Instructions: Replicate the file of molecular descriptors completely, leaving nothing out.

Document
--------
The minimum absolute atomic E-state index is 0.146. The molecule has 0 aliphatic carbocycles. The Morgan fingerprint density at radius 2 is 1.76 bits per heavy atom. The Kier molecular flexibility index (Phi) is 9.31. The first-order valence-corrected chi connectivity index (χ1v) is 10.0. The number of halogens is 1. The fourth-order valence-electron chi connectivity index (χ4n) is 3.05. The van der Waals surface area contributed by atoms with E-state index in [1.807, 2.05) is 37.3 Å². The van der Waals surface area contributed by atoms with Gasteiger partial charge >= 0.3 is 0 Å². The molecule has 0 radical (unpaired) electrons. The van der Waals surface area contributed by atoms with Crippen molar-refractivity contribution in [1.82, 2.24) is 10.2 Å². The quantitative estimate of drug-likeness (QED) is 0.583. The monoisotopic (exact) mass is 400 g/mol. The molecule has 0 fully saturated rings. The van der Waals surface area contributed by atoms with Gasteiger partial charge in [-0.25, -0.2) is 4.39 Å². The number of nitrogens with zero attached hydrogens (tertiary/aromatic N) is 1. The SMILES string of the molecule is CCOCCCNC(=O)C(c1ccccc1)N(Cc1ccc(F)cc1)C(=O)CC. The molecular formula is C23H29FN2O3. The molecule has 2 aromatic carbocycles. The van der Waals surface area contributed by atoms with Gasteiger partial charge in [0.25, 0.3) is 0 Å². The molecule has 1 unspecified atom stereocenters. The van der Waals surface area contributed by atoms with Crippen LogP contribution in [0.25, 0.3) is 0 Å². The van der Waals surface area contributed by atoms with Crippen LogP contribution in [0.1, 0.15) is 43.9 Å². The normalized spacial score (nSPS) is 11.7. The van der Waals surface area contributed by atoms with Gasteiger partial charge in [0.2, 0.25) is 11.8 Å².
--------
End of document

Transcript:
The minimum absolute atomic E-state index is 0.146. The molecule has 0 aliphatic carbocycles. The Morgan fingerprint density at radius 2 is 1.76 bits per heavy atom. The Kier molecular flexibility index (Phi) is 9.31. The first-order valence-corrected chi connectivity index (χ1v) is 10.0. The number of halogens is 1. The fourth-order valence-electron chi connectivity index (χ4n) is 3.05. The van der Waals surface area contributed by atoms with E-state index in [1.807, 2.05) is 37.3 Å². The van der Waals surface area contributed by atoms with Gasteiger partial charge >= 0.3 is 0 Å². The molecule has 0 radical (unpaired) electrons. The van der Waals surface area contributed by atoms with Crippen molar-refractivity contribution in [1.82, 2.24) is 10.2 Å². The quantitative estimate of drug-likeness (QED) is 0.583. The monoisotopic (exact) mass is 400 g/mol. The molecule has 0 fully saturated rings. The van der Waals surface area contributed by atoms with Gasteiger partial charge in [-0.25, -0.2) is 4.39 Å². The number of nitrogens with zero attached hydrogens (tertiary/aromatic N) is 1. The SMILES string of the molecule is CCOCCCNC(=O)C(c1ccccc1)N(Cc1ccc(F)cc1)C(=O)CC. The molecular formula is C23H29FN2O3. The molecule has 2 aromatic carbocycles. The van der Waals surface area contributed by atoms with Gasteiger partial charge in [0.25, 0.3) is 0 Å². The molecule has 1 unspecified atom stereocenters. The van der Waals surface area contributed by atoms with Crippen LogP contribution in [0.25, 0.3) is 0 Å². The van der Waals surface area contributed by atoms with Crippen LogP contribution in [0.1, 0.15) is 43.9 Å². The normalized spacial score (nSPS) is 11.7. The van der Waals surface area contributed by atoms with Gasteiger partial charge in [0.2, 0.25) is 11.8 Å².